POAs: Mandators cannot escape liability if they cannot read Maltese or English

The Court concluded that the defendant did not adequately prove that the plaintiff was in mala fede. It held that it was clear that the plaintiff had nothing to hide and had been making the loan payments and was entitled to reimbursement

A person who accepts another as their mandatory through a power of attorney agreement cannot escape liability by stating that they were not aware of the contents of the agreement because they were in Maltese or English, rather they should seek advice before signing the agreement. This was explained by the First Hall Civil Court presided by Hon. Mark Chetcuti in the case of Olivia Mallia vs. Inna Sergeevna Furtseva et.

The Court heard the claims by the plaintiff who stated that in September 2010 she appeared as the guarantor for the defendants who happened to be her brother and his wife. This occurred after her brother explained that he needed the loan to open his own business.

Through this contract the defendants entered into a loan agreement with HSBC bank for the amount of €175,000. However in 2012, the defendant Terrance Gialanza, represented in court by appointed curators, disappeared from Malta and in fact a magisterial inquiry had taken place to determine his whereabouts. Gialanza has made no contact with his sister nor his wife since that time. Once the defendants no longer made the bank payments, the plaintiff was called upon to fulfil this obligation. She did so and paid the amount of €78,340 to date to the bank but was, however, refunded €48,000 by the defendants’ father. She was therefore suing the defendants to refund her the remaining sum of €30,000.

The defendant Furtseva held that she did not owe the amount to the plaintiff since she was not the one who signed the agreement with the bank for the loan. She explained that she had appointed the plaintiff as her mandatory through a power of attorney agreement but was under the impression that the plaintiff would be using the power given to her to sign a paper which related to the property shared between the defendants.

Instead she found that the plaintiff has used her power to appear and sign the loan agreement. She explained that at the time she was travelling to Russia a lot and therefore her husband asked her to give his sister the power to sign official documents for her. She stated that the loan agreement was signed without her knowledge and that she should therefore not be held responsible to refund the plaintiff for the loan payments.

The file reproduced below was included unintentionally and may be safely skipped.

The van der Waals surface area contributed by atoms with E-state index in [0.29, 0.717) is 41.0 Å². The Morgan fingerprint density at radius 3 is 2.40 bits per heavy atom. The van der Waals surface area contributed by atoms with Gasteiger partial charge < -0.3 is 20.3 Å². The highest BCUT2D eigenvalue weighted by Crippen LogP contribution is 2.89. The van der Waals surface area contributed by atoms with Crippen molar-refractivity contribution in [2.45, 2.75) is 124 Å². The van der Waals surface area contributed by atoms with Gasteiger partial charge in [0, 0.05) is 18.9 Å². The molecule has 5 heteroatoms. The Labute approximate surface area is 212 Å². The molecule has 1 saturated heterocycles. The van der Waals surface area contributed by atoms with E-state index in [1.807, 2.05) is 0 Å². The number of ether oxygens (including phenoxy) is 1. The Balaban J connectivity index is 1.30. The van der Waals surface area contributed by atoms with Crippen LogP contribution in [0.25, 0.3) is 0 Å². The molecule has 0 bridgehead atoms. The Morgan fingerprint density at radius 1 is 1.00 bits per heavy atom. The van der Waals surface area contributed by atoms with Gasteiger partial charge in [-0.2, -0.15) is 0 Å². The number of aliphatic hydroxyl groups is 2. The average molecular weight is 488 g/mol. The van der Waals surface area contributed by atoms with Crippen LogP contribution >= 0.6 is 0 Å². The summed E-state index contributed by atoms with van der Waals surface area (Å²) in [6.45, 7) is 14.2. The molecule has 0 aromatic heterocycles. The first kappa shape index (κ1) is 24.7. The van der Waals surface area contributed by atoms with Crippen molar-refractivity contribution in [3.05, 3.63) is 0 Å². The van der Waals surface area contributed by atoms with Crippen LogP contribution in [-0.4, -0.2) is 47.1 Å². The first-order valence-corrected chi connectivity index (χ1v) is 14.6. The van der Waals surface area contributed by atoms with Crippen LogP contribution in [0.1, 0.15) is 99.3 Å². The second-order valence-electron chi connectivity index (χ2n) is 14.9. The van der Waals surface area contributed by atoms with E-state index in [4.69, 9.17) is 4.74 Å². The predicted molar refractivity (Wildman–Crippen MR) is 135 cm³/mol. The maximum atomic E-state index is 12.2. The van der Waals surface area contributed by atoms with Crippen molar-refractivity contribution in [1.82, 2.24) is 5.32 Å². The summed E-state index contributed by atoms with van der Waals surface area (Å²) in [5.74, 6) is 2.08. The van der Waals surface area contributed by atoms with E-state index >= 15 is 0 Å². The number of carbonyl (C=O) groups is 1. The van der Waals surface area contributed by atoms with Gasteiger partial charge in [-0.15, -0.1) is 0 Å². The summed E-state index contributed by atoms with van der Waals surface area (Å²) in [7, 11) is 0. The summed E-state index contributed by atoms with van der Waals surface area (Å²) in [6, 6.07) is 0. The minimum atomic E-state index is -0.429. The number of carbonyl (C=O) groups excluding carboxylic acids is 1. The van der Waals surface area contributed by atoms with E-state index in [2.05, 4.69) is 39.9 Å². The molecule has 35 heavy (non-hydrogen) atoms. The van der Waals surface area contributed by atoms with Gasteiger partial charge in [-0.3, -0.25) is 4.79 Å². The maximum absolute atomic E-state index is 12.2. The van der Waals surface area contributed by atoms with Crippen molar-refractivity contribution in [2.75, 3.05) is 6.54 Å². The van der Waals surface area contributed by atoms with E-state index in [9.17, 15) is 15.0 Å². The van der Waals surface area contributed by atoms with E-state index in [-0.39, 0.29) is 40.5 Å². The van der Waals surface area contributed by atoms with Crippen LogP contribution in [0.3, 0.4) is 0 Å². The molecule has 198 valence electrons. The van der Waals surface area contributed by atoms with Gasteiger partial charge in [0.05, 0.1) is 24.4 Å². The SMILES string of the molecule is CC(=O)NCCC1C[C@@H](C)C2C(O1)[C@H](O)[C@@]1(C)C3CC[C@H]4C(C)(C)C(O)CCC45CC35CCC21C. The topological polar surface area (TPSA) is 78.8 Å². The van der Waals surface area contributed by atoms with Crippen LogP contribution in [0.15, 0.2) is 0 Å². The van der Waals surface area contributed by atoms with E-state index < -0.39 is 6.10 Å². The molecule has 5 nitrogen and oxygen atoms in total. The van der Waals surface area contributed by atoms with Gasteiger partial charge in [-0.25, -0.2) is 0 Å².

The Court first explained that the main article speaking about the responsibilities of the mandatory is Article 1874 of the Civil Code. The Court explained that what had to be proven by the defendant is that the plaintiff acted negligently in performing her duties and that she did not fulfil the fiduciary obligations that the Civil Code requires of mandatories under Article 1124A. The Court explained that the first thing that had to be established was whether the power of attorney agreement was general or specific.

The Court heard the testimony of Notary Patricia Hall who stated that on the day of the signing of this agreement she explained to the defendant that this was a general power of attorney agreement which included the ability of the plaintiff to sign a loan agreement and what the consequences of this was. She explained in English and confirmed that the defendant understood the contents.

The Court did not accept the defendant’s plea that she did not understand the contents of the agreement because she spoke neither Maltese or English. The Court held that if she did not understand the contents of the agreement it was her responsibility to ask for legal advice or to ask questions before signing the document. Furthermore, the Court noted that in the sanction letter for the loan that was going to be taken by the defendants, Furtseva’s signature was present. This means that she did indeed have knowledge of the loan and should have understood the contents before signing or should have asked for help.

The Court concluded that the defendant did not adequately prove that the plaintiff was in mala fede. It held that it was clear that the plaintiff had nothing to hide and had been making the loan payments and was entitled to reimbursement.

The plaintiff also did not derive any personal benefit or gain from her position as mandatory. It held that in accordance with Article 1942 and 1946 of the Civil Code guarantors have every right to be reimbursed for the expenses they incurred and that the loan agreement was valid, and was for all intents and purposes of the law was signed by the defendant. It upheld the plaintiff’s claim and ordered the defendants in solidum to pay the sum of €30,340 with all the legal expenses and tax.

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